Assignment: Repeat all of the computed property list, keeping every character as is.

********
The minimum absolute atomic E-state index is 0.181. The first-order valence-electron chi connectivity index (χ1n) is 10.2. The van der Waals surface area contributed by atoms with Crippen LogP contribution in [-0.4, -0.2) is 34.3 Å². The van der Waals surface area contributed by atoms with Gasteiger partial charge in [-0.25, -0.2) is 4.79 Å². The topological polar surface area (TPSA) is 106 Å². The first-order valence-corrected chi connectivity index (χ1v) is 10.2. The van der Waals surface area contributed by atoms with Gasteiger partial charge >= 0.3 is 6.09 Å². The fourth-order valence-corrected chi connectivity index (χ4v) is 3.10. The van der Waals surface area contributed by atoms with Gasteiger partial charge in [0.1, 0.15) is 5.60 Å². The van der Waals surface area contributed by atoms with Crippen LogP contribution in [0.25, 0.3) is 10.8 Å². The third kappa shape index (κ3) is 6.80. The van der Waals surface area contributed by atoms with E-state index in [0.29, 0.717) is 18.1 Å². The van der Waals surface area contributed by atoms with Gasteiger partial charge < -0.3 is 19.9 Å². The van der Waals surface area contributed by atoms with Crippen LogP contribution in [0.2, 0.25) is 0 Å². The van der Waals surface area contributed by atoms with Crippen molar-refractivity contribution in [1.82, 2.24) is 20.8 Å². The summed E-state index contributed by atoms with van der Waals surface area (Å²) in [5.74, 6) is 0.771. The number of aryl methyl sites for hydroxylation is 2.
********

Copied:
The minimum absolute atomic E-state index is 0.181. The first-order valence-electron chi connectivity index (χ1n) is 10.2. The van der Waals surface area contributed by atoms with Crippen LogP contribution in [-0.4, -0.2) is 34.3 Å². The van der Waals surface area contributed by atoms with Gasteiger partial charge in [-0.25, -0.2) is 4.79 Å². The topological polar surface area (TPSA) is 106 Å². The first-order valence-corrected chi connectivity index (χ1v) is 10.2. The van der Waals surface area contributed by atoms with Gasteiger partial charge >= 0.3 is 6.09 Å². The fourth-order valence-corrected chi connectivity index (χ4v) is 3.10. The van der Waals surface area contributed by atoms with Gasteiger partial charge in [0.1, 0.15) is 5.60 Å². The van der Waals surface area contributed by atoms with Crippen LogP contribution in [0.25, 0.3) is 10.8 Å². The third kappa shape index (κ3) is 6.80. The van der Waals surface area contributed by atoms with E-state index in [0.29, 0.717) is 18.1 Å². The van der Waals surface area contributed by atoms with Gasteiger partial charge < -0.3 is 19.9 Å². The van der Waals surface area contributed by atoms with Crippen LogP contribution in [0.2, 0.25) is 0 Å². The van der Waals surface area contributed by atoms with Crippen molar-refractivity contribution in [1.82, 2.24) is 20.8 Å². The summed E-state index contributed by atoms with van der Waals surface area (Å²) in [5.74, 6) is 0.771. The number of aryl methyl sites for hydroxylation is 2.